Cockpit section being prepared as new attraction for Sussex museum
At the Tangmere Military Aviation Museum, a Supermarine Spitfire IX cockpit is nearing completion and will soon be put into service as a flight simulator at the former fighter base.
Volunteer Tangmere engineer and retired design and technology teacher Simon Fielder says, “Back in early 2014 the museum’s engineering special projects team investigated the possibility of building a Spitfire IX cockpit that visitors could sit in to experience this great fighter aircraft”. In spite of having limited workshop facilities, they decided construction of an accurate replica cockpit in aluminium could be achieved.
The team is led by an ex-RAF flight simulator engineer, Bob Goodrick, with another former RAF flight simulator technician, Mike Burton-Dowsett, retired engineer Greg Walker, Simon Fielder — and during 2020 Elyot Harmston, a gap-year student, who spent 12 months with the team before beginning an apprenticeship with BAE Systems — being some of the other crucial personnel.
To commence the project, they constructed frame 12, one of the frames to the rear of the cockpit. One difficulty they faced early on was that many of the drawings obtained were ‘assembly’ drawings, lacking the dimensions shown in ‘parts’ drawings. Fortunately, later a copy of the 2007 book Spitfire IX and XVI Engineered, written by Paul Monforton, was of great assistance providing more dimensional construction details.
Simon continues, “The Spitfire was constructed using high-strength aluminium alloys, but these materials were not available to the team, who have had to use commercial-grade aluminium, some purchased new and some salvaged. To construct the frames for the cockpit, pairs of MDF formers were shaped with the aluminium hand-forged between and around them. Where parts were required to carry heavy loads in the build, additional stiffeners were provided and hidden in the structure. The only wooden parts used were four ‘through beams’ at the bottom of frame 5, and the aerial mast.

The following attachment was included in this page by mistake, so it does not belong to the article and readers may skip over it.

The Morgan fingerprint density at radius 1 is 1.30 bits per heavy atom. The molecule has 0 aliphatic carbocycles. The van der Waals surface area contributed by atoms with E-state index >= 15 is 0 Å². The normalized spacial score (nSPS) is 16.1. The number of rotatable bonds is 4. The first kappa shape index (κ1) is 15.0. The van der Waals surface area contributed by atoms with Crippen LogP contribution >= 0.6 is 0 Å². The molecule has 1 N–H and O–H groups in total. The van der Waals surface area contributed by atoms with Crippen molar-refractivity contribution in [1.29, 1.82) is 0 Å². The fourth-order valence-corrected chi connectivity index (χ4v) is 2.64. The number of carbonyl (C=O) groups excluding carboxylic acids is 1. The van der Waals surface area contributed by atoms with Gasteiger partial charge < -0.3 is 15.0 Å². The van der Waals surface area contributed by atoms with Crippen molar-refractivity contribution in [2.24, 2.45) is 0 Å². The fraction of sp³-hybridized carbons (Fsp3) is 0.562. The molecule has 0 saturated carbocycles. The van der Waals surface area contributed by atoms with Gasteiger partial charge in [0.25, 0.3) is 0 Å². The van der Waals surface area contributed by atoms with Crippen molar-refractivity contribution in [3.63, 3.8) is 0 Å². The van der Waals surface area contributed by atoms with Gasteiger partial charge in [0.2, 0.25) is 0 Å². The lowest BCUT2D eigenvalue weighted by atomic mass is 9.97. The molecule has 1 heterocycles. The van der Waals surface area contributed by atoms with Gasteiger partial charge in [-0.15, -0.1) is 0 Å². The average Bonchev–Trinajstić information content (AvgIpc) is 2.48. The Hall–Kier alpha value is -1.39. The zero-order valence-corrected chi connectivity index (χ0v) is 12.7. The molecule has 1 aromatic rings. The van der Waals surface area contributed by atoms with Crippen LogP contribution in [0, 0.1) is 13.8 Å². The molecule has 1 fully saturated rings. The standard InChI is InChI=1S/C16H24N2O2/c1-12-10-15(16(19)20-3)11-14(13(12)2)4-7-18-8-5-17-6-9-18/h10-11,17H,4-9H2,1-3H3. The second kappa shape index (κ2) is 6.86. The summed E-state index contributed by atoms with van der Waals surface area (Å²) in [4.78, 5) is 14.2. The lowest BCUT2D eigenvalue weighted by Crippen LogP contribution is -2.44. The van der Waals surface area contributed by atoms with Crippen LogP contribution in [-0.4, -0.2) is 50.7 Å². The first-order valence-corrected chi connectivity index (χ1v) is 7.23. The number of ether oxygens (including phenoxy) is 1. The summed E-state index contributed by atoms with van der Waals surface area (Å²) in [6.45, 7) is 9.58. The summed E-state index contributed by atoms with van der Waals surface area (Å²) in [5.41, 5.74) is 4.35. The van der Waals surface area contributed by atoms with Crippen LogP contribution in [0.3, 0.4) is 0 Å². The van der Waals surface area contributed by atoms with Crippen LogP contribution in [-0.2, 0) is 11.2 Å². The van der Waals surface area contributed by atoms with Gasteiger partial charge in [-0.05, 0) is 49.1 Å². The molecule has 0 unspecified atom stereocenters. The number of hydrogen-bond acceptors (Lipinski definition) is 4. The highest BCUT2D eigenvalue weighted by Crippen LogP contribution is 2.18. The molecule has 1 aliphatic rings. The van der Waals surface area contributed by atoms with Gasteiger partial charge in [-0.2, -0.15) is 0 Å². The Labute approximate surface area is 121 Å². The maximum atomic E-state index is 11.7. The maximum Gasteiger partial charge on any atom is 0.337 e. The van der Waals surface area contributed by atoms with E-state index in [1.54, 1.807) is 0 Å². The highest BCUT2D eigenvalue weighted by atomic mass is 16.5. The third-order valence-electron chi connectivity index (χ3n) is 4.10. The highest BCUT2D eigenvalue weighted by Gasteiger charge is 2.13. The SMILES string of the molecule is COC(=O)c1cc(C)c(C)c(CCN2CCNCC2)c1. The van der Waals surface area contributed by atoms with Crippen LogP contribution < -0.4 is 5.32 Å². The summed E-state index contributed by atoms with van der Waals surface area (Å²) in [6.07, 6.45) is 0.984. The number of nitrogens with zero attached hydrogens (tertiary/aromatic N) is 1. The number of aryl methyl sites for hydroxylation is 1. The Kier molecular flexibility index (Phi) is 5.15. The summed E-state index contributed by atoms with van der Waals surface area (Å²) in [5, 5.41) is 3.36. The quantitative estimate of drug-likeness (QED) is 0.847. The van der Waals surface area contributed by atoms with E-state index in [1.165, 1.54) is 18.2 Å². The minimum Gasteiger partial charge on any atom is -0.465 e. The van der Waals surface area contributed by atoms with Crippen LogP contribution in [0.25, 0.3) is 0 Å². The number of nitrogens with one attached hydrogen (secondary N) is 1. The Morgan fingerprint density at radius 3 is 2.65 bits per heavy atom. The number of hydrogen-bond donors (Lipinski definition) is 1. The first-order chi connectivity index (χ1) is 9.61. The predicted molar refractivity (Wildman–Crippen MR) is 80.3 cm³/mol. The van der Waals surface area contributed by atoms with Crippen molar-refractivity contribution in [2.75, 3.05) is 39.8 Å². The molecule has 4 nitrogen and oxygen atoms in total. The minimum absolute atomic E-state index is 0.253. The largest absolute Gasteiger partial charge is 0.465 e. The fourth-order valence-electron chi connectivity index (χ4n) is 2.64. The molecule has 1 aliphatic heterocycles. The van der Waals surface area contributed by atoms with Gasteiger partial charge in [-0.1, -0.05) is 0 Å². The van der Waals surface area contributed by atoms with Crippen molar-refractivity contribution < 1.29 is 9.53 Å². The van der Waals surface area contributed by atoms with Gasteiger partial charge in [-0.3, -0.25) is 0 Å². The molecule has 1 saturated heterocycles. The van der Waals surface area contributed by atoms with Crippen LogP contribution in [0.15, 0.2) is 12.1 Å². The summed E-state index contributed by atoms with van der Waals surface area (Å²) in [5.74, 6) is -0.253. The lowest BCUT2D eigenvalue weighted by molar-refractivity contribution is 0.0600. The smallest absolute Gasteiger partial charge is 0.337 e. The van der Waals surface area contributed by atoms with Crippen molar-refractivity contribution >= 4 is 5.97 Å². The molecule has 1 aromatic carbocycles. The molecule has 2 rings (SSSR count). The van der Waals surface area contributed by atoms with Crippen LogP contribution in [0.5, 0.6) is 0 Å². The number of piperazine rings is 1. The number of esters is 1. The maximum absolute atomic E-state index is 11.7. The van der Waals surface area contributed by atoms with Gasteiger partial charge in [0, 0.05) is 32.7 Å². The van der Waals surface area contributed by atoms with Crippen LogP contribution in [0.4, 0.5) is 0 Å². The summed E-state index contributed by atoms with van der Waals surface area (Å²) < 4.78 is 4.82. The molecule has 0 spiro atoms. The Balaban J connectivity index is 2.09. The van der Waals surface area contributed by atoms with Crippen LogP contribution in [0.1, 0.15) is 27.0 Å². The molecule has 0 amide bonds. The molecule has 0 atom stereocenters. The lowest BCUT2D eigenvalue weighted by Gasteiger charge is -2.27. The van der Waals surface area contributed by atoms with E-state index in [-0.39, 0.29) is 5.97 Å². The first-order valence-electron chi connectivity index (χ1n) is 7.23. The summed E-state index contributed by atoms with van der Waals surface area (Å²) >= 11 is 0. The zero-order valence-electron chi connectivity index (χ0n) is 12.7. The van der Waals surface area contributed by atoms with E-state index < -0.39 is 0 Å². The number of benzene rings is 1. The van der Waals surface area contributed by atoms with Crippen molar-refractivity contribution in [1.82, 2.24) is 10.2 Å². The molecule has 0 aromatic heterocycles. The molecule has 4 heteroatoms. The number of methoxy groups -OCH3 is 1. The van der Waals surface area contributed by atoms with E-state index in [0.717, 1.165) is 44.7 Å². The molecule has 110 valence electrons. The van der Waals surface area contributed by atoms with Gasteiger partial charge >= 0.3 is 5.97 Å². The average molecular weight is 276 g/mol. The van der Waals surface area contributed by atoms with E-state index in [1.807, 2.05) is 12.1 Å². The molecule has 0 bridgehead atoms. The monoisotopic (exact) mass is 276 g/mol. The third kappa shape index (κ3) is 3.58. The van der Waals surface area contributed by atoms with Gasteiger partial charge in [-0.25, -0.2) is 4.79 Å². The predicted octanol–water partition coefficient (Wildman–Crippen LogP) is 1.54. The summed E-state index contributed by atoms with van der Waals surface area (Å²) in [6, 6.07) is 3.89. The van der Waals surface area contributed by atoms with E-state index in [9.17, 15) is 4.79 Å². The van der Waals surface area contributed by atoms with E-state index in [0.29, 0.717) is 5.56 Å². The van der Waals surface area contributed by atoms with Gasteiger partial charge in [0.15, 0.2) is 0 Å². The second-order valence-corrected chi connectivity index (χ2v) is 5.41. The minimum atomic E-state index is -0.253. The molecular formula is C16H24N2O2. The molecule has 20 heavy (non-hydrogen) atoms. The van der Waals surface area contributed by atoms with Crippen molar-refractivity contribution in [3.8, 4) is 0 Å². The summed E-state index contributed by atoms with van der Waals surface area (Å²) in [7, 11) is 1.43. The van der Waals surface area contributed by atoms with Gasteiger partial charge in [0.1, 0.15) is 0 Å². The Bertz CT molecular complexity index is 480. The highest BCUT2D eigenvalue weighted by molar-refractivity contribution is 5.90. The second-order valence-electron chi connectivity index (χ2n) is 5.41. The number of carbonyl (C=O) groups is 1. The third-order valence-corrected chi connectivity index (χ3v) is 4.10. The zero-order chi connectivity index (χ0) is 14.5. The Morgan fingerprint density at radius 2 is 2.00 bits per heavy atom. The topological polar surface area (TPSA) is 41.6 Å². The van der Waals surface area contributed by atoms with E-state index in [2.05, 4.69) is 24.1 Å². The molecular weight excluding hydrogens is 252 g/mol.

“After two years’ work a recognisable cockpit skeleton had been achieved, but it was at this point Matt Jones, managing director of the Boultbee Flight Academy [now Spitfires.com], based at nearby Goodwood airfield, approached the museum with an offer to buy the completed cockpit for a simulator Boultbee were planning to construct. It was soon agreed that Bob and his team would suspend work on the museum’s cockpit and build a new one with Boultbee supplying as many original parts as possible.
“This project took the team three years to complete and the finished cockpit, in the markings of the fighter flown by Wg Cdr J. E. ‘Johnny’ Johnson on D-Day, is now the centrepiece of a state-of-the-art simulator at Goodwood.
“Work on the museum’s cockpit recommenced with parts and instruments gathered from the museum’s collection. Other parts, including the curved fuel tank cover in front of the windscreen and the centre of the Perspex windscreen, were obtained from other sources. Bob Goodrick’s home workshop was used for complicated machining such as the creation of the adjustable rudder pedal mechanism and the pilot’s control column. Although the core of the construction was the forming and riveting of aluminium parts, there was also the complicated manufacturing of small parts, and this was achieved by another of our ‘retired’ engineers, Greg Walker, using his computer-aided drafting and 3D printing skills.”
During the build, school work experience students were occasionally involved and successfully taught by Simon Fielder to make small parts such as simple brackets to be incorporated in the final structure.
To enhance the visitor experience, it was decided to make the angle that the cockpit sits on the ground adjustable. The rear of the cockpit can be lowered to provide a 12° angle — the same angle at which a Spitfire ‘sits’ while on the ground — to enable the visitor to walk up a short wing section the team constructed before entering the cockpit. The cockpit can also be left in the horizontal position with an additional step box to assist entrance for less mobile visitors. An original laminated glass armoured windscreen was obtained but the decision was taken, due to its weight, not to incorporate the part into the build. Instead it will be mounted in a bracket on the front of the cockpit so visitors can handle the windscreen and appreciate its weight.
In late 2022 the museum’s curatorial department agreed that the aircraft should be finished in the markings of Wg Cdr Hugh Constant Godefroy DSO, a Canadian pilot who flew with No 403 Squadron from RAF Tangmere.